An outfit called Switch tells me there's a better way to swear, and I believe it, since creative swearing has always been a weakness here.

The poor armament of half a dozen words has hardly sufficed, especially since they are in such continual use for going to the grocery, describing computer persons and hardware, and similar nitwittery of daily life that on grand occasions, when something fairly gorgeous is called for, there is nothing to call forth.

When I fell out of a chair recently the best I could think of (of course I had little time for preparation) was "Damn chair."

So I sent off for the Switch Manual of better swearing, which is put out by the Rev. David Wold and Tim Nyberg, who hold forth at Box 27063, Minneapolis. Wold is described in the literature as a youth ministries specialist, whatever the hell that may be, and Nyberg is identified as an artist.

Never mind that they live in a box, if they have great ideas for swearing let's hear from them. And now, alas, I must report the truth:

The two of them together know less about swearing than any 8-year-old you are likely to find this side of Mars.

It's hard to believe, but evidently Switch is a serious effort to reduce profanity in the republic, and this may be the place to say that a few more brains in Minneapolis would be a good start.

Instead of the common Saxon word for ordure they suggest, in their manual, "doggy-do." You hit your thumb square with a hammer and say doggy-do.

Well, if it helps, say it.

No religious affiliation is cited, for the Switch folk, but almost certainly they are the same team that produced the new prayer book for the Episcopal Church, since I see stunning similarities between the Manual and the revised prayer book. Though I have not yet had time to find the doggy-do collect.

Don't say "hellow," Switch advises. Say "hi."

Don't say "God damn," says Switch, but try "Sam Spudd." (Don't look at me, I didn't make up the crap).

Don't say "go to hell." Say "go bob for French fries."

Instead of traditional curses, they go on, try this:

"May your breakfast cereal be eternally soggy."

Now the trouble here, apart from an embarrasing display of idiocy and a deplorable failure of grace, is that when men swear mightily (and I cannot speak for women) it is precisely because they have had it up to here with the doggy-do of the world, and are not sufficiently calm to think of eternally soggy breakfast cereal.

Until now I had not realized the Saxon legacy for the treasure it is. When King Alfred burnt the cakes, I hope he did not say "Oh s---," but I also hope he said nothing about "Sam Spudd," as recommended by Switch.

Yesterday the National Town Meeting addressed the perennial problem of our language, not swearing specifically, but the triteness, the leveling down, the blurring of all the gorgeous giraffes and sloths and tigers, so to speak, into mere fauna.

The usual trouble in language is the leap for the abstraction.The noun that can cover everything instead of the word that means only tiger.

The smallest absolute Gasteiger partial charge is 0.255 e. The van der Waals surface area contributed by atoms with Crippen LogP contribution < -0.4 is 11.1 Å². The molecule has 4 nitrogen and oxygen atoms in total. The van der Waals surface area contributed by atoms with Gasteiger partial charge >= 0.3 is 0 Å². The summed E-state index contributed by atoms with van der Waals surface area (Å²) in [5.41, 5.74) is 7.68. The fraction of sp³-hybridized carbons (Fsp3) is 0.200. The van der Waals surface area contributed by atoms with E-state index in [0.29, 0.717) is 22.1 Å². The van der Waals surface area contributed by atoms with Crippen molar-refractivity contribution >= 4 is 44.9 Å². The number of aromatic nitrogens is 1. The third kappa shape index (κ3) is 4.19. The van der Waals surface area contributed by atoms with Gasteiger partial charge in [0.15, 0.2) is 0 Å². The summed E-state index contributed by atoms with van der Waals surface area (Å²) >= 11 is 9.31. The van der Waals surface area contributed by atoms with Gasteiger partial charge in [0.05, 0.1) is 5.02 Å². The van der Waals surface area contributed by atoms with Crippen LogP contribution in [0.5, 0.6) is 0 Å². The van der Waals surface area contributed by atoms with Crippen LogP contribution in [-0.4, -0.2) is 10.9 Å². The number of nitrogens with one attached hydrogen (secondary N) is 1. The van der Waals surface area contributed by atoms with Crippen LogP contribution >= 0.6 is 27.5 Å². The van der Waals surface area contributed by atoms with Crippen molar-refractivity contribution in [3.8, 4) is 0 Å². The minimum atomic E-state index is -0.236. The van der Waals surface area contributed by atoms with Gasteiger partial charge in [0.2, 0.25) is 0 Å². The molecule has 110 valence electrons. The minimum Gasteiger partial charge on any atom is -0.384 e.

Then of course there is giving oneself airs, a vice not limited to the illiterate, but ruinous wherever found. Doggy-doo instead of the common word is an example of this sort of false elegance.

John Simon, film and drama critic on the Town Meeting program, delighted his audience yesterday mainly because he spoke better than anybody else, warning that when common parlance waddles too far from standard English, chaos results.

Not that there is anything sacrosanct about any particular English form. Shakespeare could change an adjective into a verb in less time than it takes the average pedant to curdle milk.

But if nobody likes clarity, nobody wishes to call a giraffe a giraffe, or death, death, and if everybody decides grunts are the ideal communication, then the language does suffer. Which makes a difference. But what does make a difference is that we ourselves suffer, no longer having skunks and zebras and grizzley bears to think about but merely fauna. Which are nothing to see in the mind.

But doom is not here yet. Many centuries of tiresome sermons have not quenched the fire of words, not in English they haven't, and whenever people are in exceptional excitement or in pain or in ectasy, or when they care extravagantly to be understood, then you still hear good English.

There is no reason even our greatest books should not be surpassed by new ones, no reason we should not have plays even richer than "The Tempest" and to reason Milton or the prayer book or any other thing from the past should not be surpassed by later geniuses.

There is nothing (with all respect to loons who believe about any particular word that it should never be used, or that it should invaribly be used.

I acknowledge the poverty of our current swear words, just as any fairminded fellow must concede the prayer book or even the great King James Bible might be improved.

The trouble has never been that improvement is unthinkable. The trouble has always been that doggy-doo (and similar efforts at improving language) don't quite do it.